Alessandro Petacchi keeps hope that he will join team Omega Pharma-QuickStep and lead out Mark Cavendish this year. The Italian sprinter plans to visit the UCI, who decided on Tuesday he was unable to return after a short retirement.
“To stop like this just because [the UCI] didn’t allow me to do the Giro d’Italia… I don’t see the sense in that,” Petacchi told Cycling Weekly. “There’s this chance and it’s only right to try, to try to talk some more with UCI to see if they change their minds.”
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Petacchi, 39, announced his retirement shortly after competing in the Paris-Roubaix last month. He raced the last three and a half with Italy’s team Lampre-Merida and in his career, collected 22 Giro d’Italia and six Tour de France stage wins. In 2010, he won the Tour’s green jersey.
He said he lost his motivation to sprint for more wins, but found a new drive in potentially leading out Cavendish only days after announcing his retirement.
“I’d like this because it’s something different than I’ve done so far. I lacked that motivation when I decided to quit. I just didn’t have it. I couldn’t win what I wanted, I didn’t have the right motivation,” Petacchi added.
“I thought basta. I’m just that way. I wouldn’t like just to continue racing and taking a paycheque for eight months. I thought, I’ll do something else with my life, but then this deal came up out of the blue and unexpected. I’m sorry, but that’s the truth even if everyone thinks it wasn’t that way. Unfortunately the UCI thinks that way, too.”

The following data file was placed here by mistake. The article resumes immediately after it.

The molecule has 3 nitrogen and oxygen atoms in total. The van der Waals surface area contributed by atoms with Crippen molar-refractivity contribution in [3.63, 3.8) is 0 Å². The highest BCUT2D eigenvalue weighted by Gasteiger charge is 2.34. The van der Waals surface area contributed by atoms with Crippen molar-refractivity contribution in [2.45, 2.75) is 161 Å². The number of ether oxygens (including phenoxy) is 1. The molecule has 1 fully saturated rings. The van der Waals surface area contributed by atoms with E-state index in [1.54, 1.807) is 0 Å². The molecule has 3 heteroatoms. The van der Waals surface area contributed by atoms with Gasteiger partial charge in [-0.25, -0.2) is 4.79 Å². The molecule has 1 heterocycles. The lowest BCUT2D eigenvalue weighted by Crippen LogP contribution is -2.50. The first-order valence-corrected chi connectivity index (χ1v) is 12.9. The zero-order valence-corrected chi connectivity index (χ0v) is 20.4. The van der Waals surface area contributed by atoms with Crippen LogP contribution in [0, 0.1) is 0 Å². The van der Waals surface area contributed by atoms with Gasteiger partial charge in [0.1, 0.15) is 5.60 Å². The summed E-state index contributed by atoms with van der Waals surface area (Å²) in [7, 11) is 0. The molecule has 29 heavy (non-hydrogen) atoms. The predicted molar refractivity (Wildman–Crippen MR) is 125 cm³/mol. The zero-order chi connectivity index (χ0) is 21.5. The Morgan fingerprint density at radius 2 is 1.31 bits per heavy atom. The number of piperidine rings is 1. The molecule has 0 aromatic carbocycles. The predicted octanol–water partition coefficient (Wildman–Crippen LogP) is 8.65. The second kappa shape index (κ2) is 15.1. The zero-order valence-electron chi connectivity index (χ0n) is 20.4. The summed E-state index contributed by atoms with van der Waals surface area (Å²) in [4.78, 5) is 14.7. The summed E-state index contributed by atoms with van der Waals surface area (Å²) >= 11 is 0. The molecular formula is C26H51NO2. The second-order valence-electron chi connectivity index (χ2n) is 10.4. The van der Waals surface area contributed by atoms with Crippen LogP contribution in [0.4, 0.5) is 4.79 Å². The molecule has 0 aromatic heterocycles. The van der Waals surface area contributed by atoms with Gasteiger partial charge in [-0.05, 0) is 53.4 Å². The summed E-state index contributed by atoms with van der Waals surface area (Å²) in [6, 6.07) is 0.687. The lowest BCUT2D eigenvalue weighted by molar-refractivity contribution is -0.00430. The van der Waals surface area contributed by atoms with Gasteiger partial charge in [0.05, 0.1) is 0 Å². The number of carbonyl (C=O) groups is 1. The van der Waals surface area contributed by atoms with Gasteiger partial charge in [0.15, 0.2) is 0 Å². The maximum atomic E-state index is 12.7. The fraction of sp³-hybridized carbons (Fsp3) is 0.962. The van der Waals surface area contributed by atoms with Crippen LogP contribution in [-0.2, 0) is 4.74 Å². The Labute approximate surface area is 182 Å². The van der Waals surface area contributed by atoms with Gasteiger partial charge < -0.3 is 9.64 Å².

A strict transfer period
The UCI sticks by its rule that forbids transfers mid-season even if Petacchi’s case is different. He is a former-pro and asking for a new licence. It decided not to go down a slippery slope and set a precedence for other retirements/transfers.
When Petacchi heard the news, he stopped training. He lost hope. Today, however, ‘Ale-Jet’ is on his bike again and plans to revisit the issue with the UCI, perhaps in time for the Tour de France.
“Mark Cavendish is not just pack fill. For me, at my age and after many years, I think that it’d be better to do something like [leading him out] than to continue to try my own sprints and risk it. I’d like to do something different,” Petacchi added.
“The next step is to go [to UCI’s headquarters in Switzerland] to speak to them directly without going through e-mails, etc. They can ask all they want, I’ll respond. If they want to try to understand that it’s not a transfer, but a new licence, that’d be great.”